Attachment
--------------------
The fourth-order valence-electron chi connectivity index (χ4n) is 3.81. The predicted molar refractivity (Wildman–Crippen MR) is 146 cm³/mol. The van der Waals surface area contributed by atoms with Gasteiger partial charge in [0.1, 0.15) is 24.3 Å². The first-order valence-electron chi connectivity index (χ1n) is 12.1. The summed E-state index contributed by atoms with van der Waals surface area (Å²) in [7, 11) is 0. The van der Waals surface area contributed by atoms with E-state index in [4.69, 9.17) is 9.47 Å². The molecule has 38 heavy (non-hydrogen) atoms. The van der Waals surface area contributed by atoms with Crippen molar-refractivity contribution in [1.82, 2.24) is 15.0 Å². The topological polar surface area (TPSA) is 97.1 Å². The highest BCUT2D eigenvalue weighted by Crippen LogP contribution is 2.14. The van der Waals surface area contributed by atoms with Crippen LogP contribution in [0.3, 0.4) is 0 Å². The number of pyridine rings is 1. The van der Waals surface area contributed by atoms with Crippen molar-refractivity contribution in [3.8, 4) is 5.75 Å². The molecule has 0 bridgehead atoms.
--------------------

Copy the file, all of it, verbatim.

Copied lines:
The fourth-order valence-electron chi connectivity index (χ4n) is 3.81. The predicted molar refractivity (Wildman–Crippen MR) is 146 cm³/mol. The van der Waals surface area contributed by atoms with Gasteiger partial charge in [0.1, 0.15) is 24.3 Å². The first-order valence-electron chi connectivity index (χ1n) is 12.1. The summed E-state index contributed by atoms with van der Waals surface area (Å²) in [7, 11) is 0. The van der Waals surface area contributed by atoms with E-state index in [4.69, 9.17) is 9.47 Å². The molecule has 38 heavy (non-hydrogen) atoms. The van der Waals surface area contributed by atoms with Crippen molar-refractivity contribution in [1.82, 2.24) is 15.0 Å². The topological polar surface area (TPSA) is 97.1 Å². The highest BCUT2D eigenvalue weighted by Crippen LogP contribution is 2.14. The van der Waals surface area contributed by atoms with Crippen LogP contribution in [0.3, 0.4) is 0 Å². The number of pyridine rings is 1. The van der Waals surface area contributed by atoms with Crippen molar-refractivity contribution in [3.8, 4) is 5.75 Å². The molecule has 0 bridgehead atoms.